Grand Forks, North Dakota 58203

  • Overweight


The purpose of this research is to determine the blood signals that promote health and well-being in response to exercise at different intensities.

Study summary:

Most studies find a dose-response relationship between exercise participation and all-cause mortality. In contrast, physical inactivity and consequent overweight or obese status is associated with a cadre of health consequences. Frequently, comorbidities of obesity are mechanistically linked via chronic low grade inflammation stemming from increases in adiposity. Although exercise is known to combat obesity and obesity related disease states, the mechanisms of action are not fully understood. Therefore, the investigators propose the following study in an attempt to elucidate anti- and pro-inflammatory endocrine responses to exercise. Initial studies in animal models have provided evidence that exercise induces long-term anti-inflammatory effects, potentially via myokine signaling following skeletal muscle activation. Humans are an ideal study population as the investigators can prescribe multiple exercise protocols that mimic human behavior, and control exercise intensity to meet recommendations. Also, humans allow the investigators to collect larger plasma samples and therefore measure more circulating proteins of interest over multiple time-points. Finally, the investigators can select individuals that exercise at different frequencies, allowing the investigators to analyze the differences in endocrine responses to exercise over differing levels of fitness. In summary, a human model will allow for a much better understanding of the human condition.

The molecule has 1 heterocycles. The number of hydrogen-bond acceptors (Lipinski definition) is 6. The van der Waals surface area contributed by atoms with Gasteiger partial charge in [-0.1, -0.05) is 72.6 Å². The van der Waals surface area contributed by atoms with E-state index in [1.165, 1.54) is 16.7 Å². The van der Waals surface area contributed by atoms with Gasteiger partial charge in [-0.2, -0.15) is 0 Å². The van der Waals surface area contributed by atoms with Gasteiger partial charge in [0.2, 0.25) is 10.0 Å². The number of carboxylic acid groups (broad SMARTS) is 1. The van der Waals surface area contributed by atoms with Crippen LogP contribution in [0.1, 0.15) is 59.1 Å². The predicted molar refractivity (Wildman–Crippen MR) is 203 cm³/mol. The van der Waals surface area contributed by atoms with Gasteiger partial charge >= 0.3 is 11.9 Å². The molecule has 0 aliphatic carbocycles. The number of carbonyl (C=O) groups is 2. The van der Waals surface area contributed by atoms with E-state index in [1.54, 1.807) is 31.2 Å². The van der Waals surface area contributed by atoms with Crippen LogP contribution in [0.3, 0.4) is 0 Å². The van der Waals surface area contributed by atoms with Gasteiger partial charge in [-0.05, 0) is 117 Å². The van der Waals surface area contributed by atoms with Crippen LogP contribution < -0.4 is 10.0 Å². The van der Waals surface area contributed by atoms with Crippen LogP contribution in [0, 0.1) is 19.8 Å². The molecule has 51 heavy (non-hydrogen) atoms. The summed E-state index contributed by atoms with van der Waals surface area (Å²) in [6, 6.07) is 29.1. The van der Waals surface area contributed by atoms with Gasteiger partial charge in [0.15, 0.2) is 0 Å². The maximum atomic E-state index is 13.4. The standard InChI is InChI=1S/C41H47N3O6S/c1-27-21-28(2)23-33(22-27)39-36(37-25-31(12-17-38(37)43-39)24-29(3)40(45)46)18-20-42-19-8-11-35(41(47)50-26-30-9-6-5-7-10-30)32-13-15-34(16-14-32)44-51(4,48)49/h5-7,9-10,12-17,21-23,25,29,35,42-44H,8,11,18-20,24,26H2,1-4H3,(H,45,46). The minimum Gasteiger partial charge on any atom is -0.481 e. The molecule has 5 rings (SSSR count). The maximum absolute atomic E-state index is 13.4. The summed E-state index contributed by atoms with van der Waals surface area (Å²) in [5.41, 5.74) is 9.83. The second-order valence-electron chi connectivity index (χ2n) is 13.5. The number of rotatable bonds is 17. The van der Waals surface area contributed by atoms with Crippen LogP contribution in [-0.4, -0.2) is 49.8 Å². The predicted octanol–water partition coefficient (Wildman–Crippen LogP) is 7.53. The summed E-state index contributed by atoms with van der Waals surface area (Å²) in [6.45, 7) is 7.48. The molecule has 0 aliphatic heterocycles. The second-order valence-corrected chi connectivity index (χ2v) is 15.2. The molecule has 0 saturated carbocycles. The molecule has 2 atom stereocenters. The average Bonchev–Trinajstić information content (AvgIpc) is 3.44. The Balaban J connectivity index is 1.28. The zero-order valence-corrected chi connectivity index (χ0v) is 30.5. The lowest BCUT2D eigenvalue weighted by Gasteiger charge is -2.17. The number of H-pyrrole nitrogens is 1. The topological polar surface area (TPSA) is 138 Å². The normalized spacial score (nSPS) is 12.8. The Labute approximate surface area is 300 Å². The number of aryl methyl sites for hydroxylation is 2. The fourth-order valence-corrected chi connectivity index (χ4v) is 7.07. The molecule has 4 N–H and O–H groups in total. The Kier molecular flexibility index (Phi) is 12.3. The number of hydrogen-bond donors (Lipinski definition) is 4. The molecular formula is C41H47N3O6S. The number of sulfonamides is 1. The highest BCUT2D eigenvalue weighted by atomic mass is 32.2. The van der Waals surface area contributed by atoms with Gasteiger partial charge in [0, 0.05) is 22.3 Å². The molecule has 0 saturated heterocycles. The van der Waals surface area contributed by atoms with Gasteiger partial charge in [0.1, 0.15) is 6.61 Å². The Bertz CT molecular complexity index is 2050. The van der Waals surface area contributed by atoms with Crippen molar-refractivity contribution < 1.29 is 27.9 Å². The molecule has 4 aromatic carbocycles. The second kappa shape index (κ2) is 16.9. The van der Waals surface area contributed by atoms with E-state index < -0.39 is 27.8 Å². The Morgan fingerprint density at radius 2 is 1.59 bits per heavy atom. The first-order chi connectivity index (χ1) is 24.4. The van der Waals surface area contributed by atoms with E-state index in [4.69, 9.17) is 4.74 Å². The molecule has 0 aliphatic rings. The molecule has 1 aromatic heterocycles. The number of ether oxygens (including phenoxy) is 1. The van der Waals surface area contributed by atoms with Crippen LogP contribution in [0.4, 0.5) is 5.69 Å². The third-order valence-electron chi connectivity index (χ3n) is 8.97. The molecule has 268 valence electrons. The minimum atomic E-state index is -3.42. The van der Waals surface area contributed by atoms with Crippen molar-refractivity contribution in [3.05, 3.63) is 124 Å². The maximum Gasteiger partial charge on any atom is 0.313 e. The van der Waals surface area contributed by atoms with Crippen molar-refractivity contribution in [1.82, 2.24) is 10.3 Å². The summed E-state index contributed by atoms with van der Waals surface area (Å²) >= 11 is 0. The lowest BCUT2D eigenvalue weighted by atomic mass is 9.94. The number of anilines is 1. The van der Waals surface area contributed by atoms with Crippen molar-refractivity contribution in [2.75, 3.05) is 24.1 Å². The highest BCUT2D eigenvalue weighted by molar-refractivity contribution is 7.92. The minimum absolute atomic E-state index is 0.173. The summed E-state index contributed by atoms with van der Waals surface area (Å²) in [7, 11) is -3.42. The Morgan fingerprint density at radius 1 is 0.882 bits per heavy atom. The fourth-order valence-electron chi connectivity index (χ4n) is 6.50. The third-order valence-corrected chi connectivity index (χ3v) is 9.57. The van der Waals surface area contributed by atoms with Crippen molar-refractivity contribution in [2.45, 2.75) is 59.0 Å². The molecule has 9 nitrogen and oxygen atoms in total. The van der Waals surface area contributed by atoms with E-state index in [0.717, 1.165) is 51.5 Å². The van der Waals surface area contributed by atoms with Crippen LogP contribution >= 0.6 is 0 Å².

Inclusion Criteria: - No tobacco use - Not pregnant, lactating, or planning to become pregnant in the next 6 months - Regular menses for the past 6 months - No use of hormone replacement for metabolic conditions (use of hormonal contraceptives are not exclusionary) - No physical limitations - Has the ability to safely perform exercise Exclusion Criteria: - Has no major health problems - Cannot have known cardiovascular (cardiac, peripheral vascular, cerebrovascular), pulmonary (COPD, interstitial lung disease, cystic fibrosis) or metabolic (diabetes, thyroid disorders, renal or liver disease) disease



Primary Contact:

Principal Investigator
James Roemmich, PhD
USDA Grand Forks Human Nutrition Research Center

James Roemmich, PhD
Phone: 701-795-8272

Backup Contact:

William Siders, PhD
Phone: 701-795-8430

Location Contact:

Grand Forks, North Dakota 58203
United States

Angela J Scheett, MPH, RD
Phone: 701-795-8386

Site Status: Recruiting

Data Source:

Date Processed: July 31, 2021

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